As workplace pressures continue, employers should take steps to safeguard the mental wellbeing of their employees, says Nicola Sullivan
As employers and their workers continue to experience pressures from the economic climate and current government cuts, depression in the workplace is increasingly becoming more of an issue for compensation and benefits professionals.
According to mental health charity Mind’s report Taking care of business campaign, which was published in May and surveyed more than 2,000 employees, 41% are stressed or very stressed in their jobs, making the workplace more stressful than money worries, marriage and relationships, or health issues.
But many staff feel uncomfortable speaking out about stress and depression at work. In some cases, they fear for their job security if they admit feeling stressed or depressed in the workplace. According to Mind’s research, one in five believe mentioning stress levels would put them first in line for redundancy. And some employees’ fears were not unfounded, with 22% of those who had disclosed a mental health problem in a previous job claiming they had been fired or forced to quit.
Amy Whitelock, senior policy officer at Mind, said factors such as excessive workloads, unrealistic targets, frustration with management and even poor management impacted on employees’ mental health. “All these things are factors where the economic climate is putting pressure on the business,” she said. “That pressure is being passed on to employees and is resulting, in some cases, in depression, anxiety or other mental health problems. Although it is a huge problem, and employers are starting to recognise that, it is still very much the elephant in the room at work.”
To tackle depression and the long-term absences it can lead to, employers must create an open environment in which staff feel comfortable to discuss their mental health. HR professionals can achieve this by: flagging up mental wellbeing in appraisals and performance reviews; providing employees with training in emotional resilience; using senior and well-known figures in the organisation as case studies; looking at workplace benefits, such as employee assistance programmes (EAPs) and cognitive behavioural therapy; and setting up buddying and mentoring schemes which allow staff to talk about their problems to someone outside their management structure.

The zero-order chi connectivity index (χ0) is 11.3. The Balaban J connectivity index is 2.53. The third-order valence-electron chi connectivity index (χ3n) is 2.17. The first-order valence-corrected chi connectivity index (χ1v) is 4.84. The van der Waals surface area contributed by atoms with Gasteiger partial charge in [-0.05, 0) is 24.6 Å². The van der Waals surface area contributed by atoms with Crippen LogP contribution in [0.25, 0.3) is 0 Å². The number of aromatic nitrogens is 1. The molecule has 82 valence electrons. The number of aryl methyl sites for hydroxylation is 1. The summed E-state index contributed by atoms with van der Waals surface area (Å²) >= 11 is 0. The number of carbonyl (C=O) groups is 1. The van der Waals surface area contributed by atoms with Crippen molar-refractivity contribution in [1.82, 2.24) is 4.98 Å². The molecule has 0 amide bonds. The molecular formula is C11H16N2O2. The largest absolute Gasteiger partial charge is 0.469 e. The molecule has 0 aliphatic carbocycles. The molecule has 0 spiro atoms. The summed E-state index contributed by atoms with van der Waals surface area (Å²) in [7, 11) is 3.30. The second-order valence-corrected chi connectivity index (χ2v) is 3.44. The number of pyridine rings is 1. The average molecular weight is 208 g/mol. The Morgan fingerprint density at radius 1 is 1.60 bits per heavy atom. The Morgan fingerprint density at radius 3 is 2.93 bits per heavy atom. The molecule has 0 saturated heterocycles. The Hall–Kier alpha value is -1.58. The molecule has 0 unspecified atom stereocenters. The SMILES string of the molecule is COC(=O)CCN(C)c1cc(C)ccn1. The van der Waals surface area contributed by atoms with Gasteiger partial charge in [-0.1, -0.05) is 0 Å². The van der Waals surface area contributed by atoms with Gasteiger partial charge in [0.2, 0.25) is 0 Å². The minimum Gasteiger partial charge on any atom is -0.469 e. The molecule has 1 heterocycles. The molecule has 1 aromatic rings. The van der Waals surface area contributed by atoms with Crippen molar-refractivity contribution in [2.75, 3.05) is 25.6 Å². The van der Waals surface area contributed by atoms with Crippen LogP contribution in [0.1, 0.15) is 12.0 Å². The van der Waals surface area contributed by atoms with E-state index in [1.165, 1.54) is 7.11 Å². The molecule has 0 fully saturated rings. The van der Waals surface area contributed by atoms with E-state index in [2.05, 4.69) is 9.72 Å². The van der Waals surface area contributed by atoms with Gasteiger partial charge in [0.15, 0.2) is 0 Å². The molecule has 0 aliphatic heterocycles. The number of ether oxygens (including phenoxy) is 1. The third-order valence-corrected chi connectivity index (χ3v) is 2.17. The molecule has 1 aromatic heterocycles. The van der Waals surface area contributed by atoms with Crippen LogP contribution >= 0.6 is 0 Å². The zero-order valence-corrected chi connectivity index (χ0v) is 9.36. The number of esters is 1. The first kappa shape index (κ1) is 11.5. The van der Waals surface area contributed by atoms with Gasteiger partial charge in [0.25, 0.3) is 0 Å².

Andrew Kinder, vice-chairman of the UK Employee Assistance Professionals Association and chief psychologist at Atos Healthcare, said: “Depression affects one in four of us and work is good for you. Let’s help people in the workplace, so let’s get it declared, talked about and understood. If we can get senior people to put their hands up, then that tackles the stigma.”
Once a worker is identified as suffering from depression, managers can help them prioritise their workload, schedule regular meetings and catch-ups, offer flexible hours, and signpost relevant workplace benefits and occupational health services.
An EAP is one of the most popular benefits used by employers to combat depression, stress and anxiety, but unless it is communicated properly, employees are unlikely to take advantage of it.
Jenny Hawker, a health management consultant at Mercer, said: “In the UK, EAPs do not have a high level of utilisation and often that is because they are not well communicated. Employees maybe do not always understand what the service can provide and some do not like to admit they have a problem and are concerned about using a work-funded benefit.”
Employers may need to refer someone to the EAP, which provides guidance and support for the individual and for the manager, who may not have much experience of dealing with depression.
“It is about raising awareness,” said Kinder.
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